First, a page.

Maldives profile - Media

Maldivian man reading newspaper Image copyright AFP
Image caption The private press face tighter control under a new defamation law.

Parliament passed a law criminalising defamation in August 2016 despite international concern that it risked undermining freedom of speech.

The law prescribes hefty fines and prison terms for violators found guilty of publishing defamatory material including gestures deemed to be against "any tenet of Islam". Newspapers and websites also risk having their licences revoked.

Independent media institutions have voiced fears that the new law could be used to stifle freedom of speech and lead media outlets to self-censor.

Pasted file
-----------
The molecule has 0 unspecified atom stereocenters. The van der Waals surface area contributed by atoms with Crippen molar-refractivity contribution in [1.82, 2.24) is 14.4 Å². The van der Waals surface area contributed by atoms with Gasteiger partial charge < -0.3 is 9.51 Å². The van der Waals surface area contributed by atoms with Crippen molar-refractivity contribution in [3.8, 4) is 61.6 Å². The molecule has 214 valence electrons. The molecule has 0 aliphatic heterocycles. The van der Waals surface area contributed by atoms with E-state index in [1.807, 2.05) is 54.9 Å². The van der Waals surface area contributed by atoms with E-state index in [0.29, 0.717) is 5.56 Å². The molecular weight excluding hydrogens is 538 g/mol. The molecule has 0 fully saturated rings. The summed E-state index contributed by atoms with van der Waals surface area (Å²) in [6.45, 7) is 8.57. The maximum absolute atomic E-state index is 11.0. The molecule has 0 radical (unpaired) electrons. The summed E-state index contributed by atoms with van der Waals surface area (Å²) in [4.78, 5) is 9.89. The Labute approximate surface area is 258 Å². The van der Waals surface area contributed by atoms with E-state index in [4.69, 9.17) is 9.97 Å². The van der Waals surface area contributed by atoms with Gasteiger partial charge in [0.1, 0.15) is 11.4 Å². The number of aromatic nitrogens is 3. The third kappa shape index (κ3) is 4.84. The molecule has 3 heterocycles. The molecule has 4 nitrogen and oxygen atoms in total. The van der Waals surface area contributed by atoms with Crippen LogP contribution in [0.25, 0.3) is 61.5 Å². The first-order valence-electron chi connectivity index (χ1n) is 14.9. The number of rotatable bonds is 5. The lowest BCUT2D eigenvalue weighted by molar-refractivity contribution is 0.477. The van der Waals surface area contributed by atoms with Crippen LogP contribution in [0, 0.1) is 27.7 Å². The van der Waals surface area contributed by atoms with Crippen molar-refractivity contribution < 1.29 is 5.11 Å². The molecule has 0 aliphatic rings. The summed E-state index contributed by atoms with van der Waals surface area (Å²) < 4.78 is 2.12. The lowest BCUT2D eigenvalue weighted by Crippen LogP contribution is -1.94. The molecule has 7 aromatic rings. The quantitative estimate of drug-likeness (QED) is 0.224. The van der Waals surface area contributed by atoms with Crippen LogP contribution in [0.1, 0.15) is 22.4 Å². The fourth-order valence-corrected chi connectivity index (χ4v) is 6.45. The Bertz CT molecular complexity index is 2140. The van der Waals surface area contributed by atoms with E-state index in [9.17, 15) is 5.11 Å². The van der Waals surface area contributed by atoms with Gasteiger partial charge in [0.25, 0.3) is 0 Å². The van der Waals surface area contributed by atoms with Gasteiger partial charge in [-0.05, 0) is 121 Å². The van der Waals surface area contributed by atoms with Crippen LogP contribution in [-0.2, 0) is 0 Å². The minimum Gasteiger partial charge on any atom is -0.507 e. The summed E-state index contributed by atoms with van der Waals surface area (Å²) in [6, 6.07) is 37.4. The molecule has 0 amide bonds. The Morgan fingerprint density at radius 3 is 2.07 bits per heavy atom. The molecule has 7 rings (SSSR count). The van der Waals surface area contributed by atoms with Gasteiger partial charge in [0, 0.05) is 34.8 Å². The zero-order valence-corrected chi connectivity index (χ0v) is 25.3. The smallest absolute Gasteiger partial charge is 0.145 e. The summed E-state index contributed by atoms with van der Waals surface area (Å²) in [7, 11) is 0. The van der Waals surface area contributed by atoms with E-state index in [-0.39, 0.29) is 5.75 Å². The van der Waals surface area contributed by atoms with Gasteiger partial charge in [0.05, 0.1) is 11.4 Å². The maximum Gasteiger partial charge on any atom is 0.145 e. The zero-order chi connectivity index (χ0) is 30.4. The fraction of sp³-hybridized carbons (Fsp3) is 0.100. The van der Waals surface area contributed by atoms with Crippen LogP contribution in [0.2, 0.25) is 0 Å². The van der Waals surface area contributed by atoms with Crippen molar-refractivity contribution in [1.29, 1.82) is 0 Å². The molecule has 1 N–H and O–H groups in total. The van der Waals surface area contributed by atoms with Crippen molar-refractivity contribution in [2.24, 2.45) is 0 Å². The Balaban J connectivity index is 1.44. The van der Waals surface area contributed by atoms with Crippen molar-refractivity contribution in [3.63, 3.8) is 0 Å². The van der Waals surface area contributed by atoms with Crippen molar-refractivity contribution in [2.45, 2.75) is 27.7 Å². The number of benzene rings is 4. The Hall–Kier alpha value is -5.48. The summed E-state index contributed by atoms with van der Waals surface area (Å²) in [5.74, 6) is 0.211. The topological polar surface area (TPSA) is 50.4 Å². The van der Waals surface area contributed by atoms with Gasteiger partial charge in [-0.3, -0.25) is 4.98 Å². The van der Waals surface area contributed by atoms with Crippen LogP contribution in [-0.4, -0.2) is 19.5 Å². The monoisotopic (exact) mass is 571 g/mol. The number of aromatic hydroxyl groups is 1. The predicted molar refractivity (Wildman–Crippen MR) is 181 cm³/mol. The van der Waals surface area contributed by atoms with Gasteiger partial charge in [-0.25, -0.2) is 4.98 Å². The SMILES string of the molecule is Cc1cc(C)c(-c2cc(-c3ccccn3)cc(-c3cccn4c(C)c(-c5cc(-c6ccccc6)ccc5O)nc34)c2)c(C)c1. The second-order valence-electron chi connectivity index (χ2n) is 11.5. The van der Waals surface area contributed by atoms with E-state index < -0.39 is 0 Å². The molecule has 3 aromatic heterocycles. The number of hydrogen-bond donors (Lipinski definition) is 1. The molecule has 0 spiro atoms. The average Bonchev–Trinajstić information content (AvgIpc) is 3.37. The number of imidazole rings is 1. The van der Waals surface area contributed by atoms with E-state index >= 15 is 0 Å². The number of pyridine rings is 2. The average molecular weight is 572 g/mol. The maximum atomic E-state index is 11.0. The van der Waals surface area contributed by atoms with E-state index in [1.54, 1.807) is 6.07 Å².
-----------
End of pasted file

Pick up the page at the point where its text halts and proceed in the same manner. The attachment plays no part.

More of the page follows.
In 2016, Reporters Without Borders described the Maldives as "still very hostile for independent and opposition media".

It expressed concern over the closure of the independent website Channel News Maldives, saying it would lead to increasing self-censorship by other outlets daring to criticise the government.

Earlier in 2016, the country's oldest newspaper Haveeru closed down after a controversial court into an ownership dispute,

There were 270,000 internet users as of June 2016 (

The press


  • Public Service Media - state-run, established in 2015 replacing Maldives National Broadcasting Corporation (MNBC), operates Television Maldives (TVM), parliament channel Majlis
  • DhiTV - private
  • Raajie TV - private
  • Sangu TV - private
  • VTV - private


  • Public Service Media - state-run, operates Dhivehiraajjeyge, music-based Dhivehi FM and Islam-based Dheenuge Adu
  • Capital Radio 95.6 - private, carries some BBC World Service programmes
  • HFM 92.6 - private
  • DhiFM 95.2 - private